Why Richard Lugar defeat scares tea party Republicans, too
House freshmen elected with tea party support see a warning in Sen. Richard Lugar's heavy defeat. If they don't start making progress on the tea party agenda, voters will throw them out.
The defeat of Sen. Richard Lugar (R) of Indiana in Tuesdayâ€™s primary echoed into the lower chamber of Congress, where House Republicans tied to the tea party saw it as a warning shot aimed not only against the establishment, but against themselves.
The message: They need to raise the tea party standard even higher or face votersâ€™ wrath.
Rep. Tim Huelskamp (R) of Kansas, a freshman lawmaker elected with significant tea party backing, said â€śthe toughest question" he's asked in town halls always is: What difference have you made, Congressman Huelskamp? â€śWell, we can say we changed the debate, but theyâ€™re looking for results, theyâ€™re looking for solutions, theyâ€™re looking for actual budget cuts, and it hasnâ€™t happened yet,â€ť he says.
â€śIf we donâ€™t deliver shortly, theyâ€™re going to be asking for a new crop of folks up here â€“ I really believe that,â€ť he added at a Capitol Hill press conference.Â
Yet Senator Lugar â€“ a moderate often willing to compromise with Democrats â€“ suggested in a farewell letter that it is precisely the tea party's attitude to governing that prevents anything from being done in Congress. Taking aim atÂ winner Richard Mourdock's belief that thereâ€™s already too much compromise in Washington, he wrote: "He will find that unless he modifies his approach, he will achieve little as a legislator."Â
Others echo Lugar's sentiments, saying that a doubling down on the tea party agenda could work against the desire for results.Â Â Â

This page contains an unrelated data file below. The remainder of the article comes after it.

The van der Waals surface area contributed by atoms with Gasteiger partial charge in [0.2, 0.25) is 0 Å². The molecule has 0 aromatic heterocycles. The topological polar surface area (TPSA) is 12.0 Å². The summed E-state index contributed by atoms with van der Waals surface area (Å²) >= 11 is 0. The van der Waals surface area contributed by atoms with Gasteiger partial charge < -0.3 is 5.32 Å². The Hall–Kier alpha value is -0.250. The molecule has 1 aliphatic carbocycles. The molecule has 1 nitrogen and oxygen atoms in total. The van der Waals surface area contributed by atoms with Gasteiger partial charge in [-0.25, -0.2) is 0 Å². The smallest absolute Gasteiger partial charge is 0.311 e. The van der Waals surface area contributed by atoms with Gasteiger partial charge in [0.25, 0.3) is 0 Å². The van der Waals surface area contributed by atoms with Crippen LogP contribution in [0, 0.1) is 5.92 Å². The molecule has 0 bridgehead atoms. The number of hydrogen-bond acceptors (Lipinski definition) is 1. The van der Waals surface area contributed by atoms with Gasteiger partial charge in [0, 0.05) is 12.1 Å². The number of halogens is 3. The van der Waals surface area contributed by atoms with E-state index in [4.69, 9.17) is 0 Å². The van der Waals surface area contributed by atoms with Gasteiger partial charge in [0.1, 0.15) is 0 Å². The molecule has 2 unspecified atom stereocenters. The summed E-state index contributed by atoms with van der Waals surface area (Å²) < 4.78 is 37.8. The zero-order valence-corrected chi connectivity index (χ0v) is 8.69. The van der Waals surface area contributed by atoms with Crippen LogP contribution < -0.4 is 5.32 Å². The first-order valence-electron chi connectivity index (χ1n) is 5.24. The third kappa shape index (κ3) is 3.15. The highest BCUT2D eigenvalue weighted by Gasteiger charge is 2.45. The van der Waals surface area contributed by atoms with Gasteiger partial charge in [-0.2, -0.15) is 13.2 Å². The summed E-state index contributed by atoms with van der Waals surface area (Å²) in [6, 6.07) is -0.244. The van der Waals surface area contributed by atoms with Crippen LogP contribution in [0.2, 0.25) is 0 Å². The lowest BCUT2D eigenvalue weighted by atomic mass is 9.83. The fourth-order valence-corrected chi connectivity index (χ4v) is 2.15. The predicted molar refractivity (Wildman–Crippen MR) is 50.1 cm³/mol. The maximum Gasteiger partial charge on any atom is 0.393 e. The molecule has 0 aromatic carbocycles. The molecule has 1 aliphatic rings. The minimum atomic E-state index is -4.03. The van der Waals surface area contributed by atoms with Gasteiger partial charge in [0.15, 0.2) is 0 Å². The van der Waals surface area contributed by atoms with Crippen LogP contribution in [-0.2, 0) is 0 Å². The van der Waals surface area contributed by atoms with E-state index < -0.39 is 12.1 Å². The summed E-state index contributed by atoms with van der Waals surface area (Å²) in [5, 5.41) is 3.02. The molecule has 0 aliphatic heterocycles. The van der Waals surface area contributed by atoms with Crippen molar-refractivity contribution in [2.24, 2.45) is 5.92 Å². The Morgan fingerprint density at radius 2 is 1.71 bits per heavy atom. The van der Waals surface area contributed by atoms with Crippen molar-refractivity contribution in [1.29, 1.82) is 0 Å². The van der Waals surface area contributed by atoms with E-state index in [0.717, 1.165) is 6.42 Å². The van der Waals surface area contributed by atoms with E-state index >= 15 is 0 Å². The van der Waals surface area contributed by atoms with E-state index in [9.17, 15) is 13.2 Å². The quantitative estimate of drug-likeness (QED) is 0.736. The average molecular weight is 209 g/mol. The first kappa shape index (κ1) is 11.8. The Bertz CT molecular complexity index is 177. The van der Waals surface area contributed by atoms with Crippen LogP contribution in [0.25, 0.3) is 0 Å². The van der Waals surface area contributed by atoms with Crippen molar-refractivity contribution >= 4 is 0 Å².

â€śGridlock actually works against what they want,â€ť says Julian Zelizer, a congressional historian at Princeton University in New Jersey. â€śThe tea party wants a lot of change and so if they just scare people and everyone stands still and there is no compromise what the tea party is going to get is a Washington that looks pretty much the same a couple of years from now as it does.â€ťÂ
â€śSpending wonâ€™t change. Nothing happens," he adds. "Thereâ€™s a bit of an irony in them bringing things to a standstill.â€ť
Yet to Rep. Jeff Landry (R) of Louisiana, another tea party favorite, Lugar's 20-point defeat to state Treasurer Mourdock is a sign thatÂ â€śjust because youâ€™re reaching across the aisle doesnâ€™t mean youâ€™re solving the problems.â€ťÂ
Congressman Landry says he often asks his town hall attendees whether they can name a single issue Congress has resolved in the last decade â€“ at time period when both parties have had time in the majority.
â€śThe question is whether weâ€™re fighting for the American people or weâ€™re fighting over the checkbook â€“ this becomes a credibility issue,â€ť Landry said at the press conference.Â
Itâ€™s clear that the activist community weighs heavy on the minds of Republican House members, said Rep. Pete Sessions (R) of Texas at a breakfast for reporters sponsored by the Monitor on Wednesday.
â€śPeople will hold us accountable for achieving things, and I think it's good for our party,â€ť said Congressman Sessions, the chairman of the National Republican Congressional Committee. It's certainly a motivating factor as leaders like Sessions "look to gather votes on the floor of the House of Representatives.â€ť
But whether a tea party-infused ethos prevails in the House in the next session of Congress will hinge on the coming elections. And there, GOP congressmen say,Â the anger with Washington that burned Lugar will turn on Democrats.Â
â€śTheyâ€™re holding those seeking office accountable to a level theyâ€™ve never been held before. If you canâ€™t respond to that and be responsive, you might find yourself in trouble,â€ť said Rep. Greg Walden (R) of Oregon at the Monitor Breakfast. â€śThey are going to have that same energy double when it comes to the fall. If you think theyâ€™re holding us accountable, wait until they get a choice between Democrats â€“ and following President Obamaâ€™s agenda â€“ versus Republicans.â€ť
Until then, conservative lawmakers are going to bear their tea party standard even higher.Â
â€śWe shouldnâ€™t carry of banner of pale pastels but of bold colors, which make it unmistakably clear where we stand on the issues,â€ť said freshman Rep. Jeff Duncan (R) of South Carolina, quoting President Reagan, at the press conference. â€śWe are unabashed of that conservatism and we donâ€™t mind talking about that. Hence, weâ€™re here.â€ť